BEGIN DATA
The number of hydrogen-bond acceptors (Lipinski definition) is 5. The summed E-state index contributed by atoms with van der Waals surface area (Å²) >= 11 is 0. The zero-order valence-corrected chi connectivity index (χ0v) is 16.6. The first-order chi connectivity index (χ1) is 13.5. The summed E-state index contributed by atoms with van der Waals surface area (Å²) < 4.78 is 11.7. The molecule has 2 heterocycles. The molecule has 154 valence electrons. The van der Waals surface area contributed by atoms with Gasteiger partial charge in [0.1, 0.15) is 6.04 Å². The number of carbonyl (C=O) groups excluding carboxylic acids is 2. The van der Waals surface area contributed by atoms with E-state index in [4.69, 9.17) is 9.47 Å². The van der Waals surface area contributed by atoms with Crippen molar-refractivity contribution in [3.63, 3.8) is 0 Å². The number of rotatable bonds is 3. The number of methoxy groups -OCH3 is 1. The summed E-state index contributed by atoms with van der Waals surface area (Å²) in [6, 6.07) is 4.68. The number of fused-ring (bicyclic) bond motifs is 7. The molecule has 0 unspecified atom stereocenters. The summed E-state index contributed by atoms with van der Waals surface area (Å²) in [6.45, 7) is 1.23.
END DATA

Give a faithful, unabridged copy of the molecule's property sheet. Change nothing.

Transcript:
The number of hydrogen-bond acceptors (Lipinski definition) is 5. The summed E-state index contributed by atoms with van der Waals surface area (Å²) >= 11 is 0. The zero-order valence-corrected chi connectivity index (χ0v) is 16.6. The first-order chi connectivity index (χ1) is 13.5. The summed E-state index contributed by atoms with van der Waals surface area (Å²) < 4.78 is 11.7. The molecule has 2 heterocycles. The molecule has 154 valence electrons. The van der Waals surface area contributed by atoms with Gasteiger partial charge in [0.1, 0.15) is 6.04 Å². The number of carbonyl (C=O) groups excluding carboxylic acids is 2. The van der Waals surface area contributed by atoms with E-state index in [4.69, 9.17) is 9.47 Å². The van der Waals surface area contributed by atoms with Crippen molar-refractivity contribution in [3.63, 3.8) is 0 Å². The number of rotatable bonds is 3. The number of methoxy groups -OCH3 is 1. The summed E-state index contributed by atoms with van der Waals surface area (Å²) in [6, 6.07) is 4.68. The number of fused-ring (bicyclic) bond motifs is 7. The molecule has 0 unspecified atom stereocenters. The summed E-state index contributed by atoms with van der Waals surface area (Å²) in [6.45, 7) is 1.23.